x Abu Dhabi, UAETuesday 25 July 2017

New media zone to catch the eye

New zone would be a final step in realising Abu Dhabi's goal to make the capital a centre of Arabic content creation

Wayne Borg, the chief operating officer of twofour54 in the company?s booth at Cityscape in ADNEC.
Wayne Borg, the chief operating officer of twofour54 in the company?s booth at Cityscape in ADNEC.

When Abu Dhabi's new media zone becomes reality, visitors will see a striking group of buildings that resemble high-tech televisions set at 45-degree angles to surrounding streets, according to plans unveiled by twofour54 yesterday. Wayne Borg, the chief operating officer of twofour54, said the new zone would be a final step in realising Abu Dhabi's goal to make the capital a centre of Arabic content creation and media for the Middle East. The media zone exists already in a temporary campus of buildings near Khalifa Park.

"While it's all good to attract the industry here, the challenge we've faced is creating an environment that supports creativity," he said at the Cityscape Abu Dhabi property show yesterday. The permanent, 6.5 million square foot media zone is scheduled to be completed in four years, with more than 12,000 people working there. Zone 2, one of the biggest plots, will house Abu Dhabi Media Company's (ADMC) new headquarters, designed by the architecture firm Kohn Pedersen Fox. ADMC is the owner and publisher of The National.

Mr Borg said the buildings were designed to encourage an atmosphere of collaboration and creativity. twofour54 has hired Diller Scofidio + Renfro of New York to develop ways for people "to experience and interact with its creative environment". A 3D video shown yesterday depicted giant screens on to which films could be projected, and interactive facades creating light displays that respond to dancers inside a studio.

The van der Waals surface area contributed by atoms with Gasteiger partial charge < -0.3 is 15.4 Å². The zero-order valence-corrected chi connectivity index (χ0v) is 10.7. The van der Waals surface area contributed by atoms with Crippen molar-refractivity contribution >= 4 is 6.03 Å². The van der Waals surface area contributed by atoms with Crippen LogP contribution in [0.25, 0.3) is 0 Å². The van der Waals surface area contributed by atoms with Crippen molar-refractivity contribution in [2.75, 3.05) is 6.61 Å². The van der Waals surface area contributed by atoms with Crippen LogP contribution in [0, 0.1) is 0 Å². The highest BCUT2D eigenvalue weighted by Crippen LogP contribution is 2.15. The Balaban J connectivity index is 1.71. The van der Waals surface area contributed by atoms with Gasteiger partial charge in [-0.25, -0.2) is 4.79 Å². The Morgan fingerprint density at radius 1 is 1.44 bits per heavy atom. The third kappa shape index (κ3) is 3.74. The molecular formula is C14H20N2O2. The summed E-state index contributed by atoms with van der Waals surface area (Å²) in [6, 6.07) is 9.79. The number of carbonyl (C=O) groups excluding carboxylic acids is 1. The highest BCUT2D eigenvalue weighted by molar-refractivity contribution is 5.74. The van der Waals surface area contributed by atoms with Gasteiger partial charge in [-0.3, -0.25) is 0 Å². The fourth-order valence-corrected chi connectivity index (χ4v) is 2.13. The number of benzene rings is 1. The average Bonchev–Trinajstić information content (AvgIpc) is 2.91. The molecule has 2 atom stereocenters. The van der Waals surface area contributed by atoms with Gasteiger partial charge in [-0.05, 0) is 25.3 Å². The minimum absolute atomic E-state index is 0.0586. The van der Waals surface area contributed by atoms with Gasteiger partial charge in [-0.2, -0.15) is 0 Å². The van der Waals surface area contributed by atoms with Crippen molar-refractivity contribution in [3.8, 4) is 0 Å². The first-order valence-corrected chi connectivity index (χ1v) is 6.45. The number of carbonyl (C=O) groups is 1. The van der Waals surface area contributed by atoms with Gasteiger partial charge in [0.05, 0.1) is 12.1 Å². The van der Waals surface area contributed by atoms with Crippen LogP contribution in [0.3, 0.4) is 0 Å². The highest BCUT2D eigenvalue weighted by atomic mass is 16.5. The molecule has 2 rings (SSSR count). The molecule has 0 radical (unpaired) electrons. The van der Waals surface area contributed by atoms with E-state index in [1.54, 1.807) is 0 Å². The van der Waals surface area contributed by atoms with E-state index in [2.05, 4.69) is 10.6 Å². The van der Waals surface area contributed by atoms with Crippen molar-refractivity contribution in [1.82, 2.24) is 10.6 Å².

The buildings, which will be no more than 100 metres tall, are angled to protect them from the harshest periods of sunlight. They are built on top of "podiums" featuring large public spaces. A bridge will connect all the buildings, creating a single walkway through the centre of the development. A longer-term strategy was to enhance the perception of media in the UAE and Middle East, Mr Borg said.

"Given that the industry hasn't existed [here] before, it's very important to engage with the community," he said. "There is a lot of transparency to help people understand what the media is about and its role. We want to encourage young people to be part of this, and an important part of doing that is getting parents to understand and endorse the industry." Apart from traditional media industries such as journalism, twofour54 is seeking to make the zone a centre for video production, broadcasting, digital media, gaming, publishing and music.

"Where possible, we wanted to create spaces to give people the ability to communicate," Mr Borg said, "whether that's through screenings or performances." The ADMC headquarters, for instance, will have a multistorey screen on its facade that will feature content from the company but also act as an outdoor screening location at night. The media zone will lead into Mubadala Development's Mina Zayed project, which will feature low-rise waterfront buildings, entertainment venues and a large cylindrical building that will house three of the MGM Mirage hotel brands: MGM Grand; Skylofts; and Bellagio.

"It's about creating creativity through physical spaces," Mr Borg said of the area, "like Soho in London, parts of New York City and Berlin." bhope@thenational.ae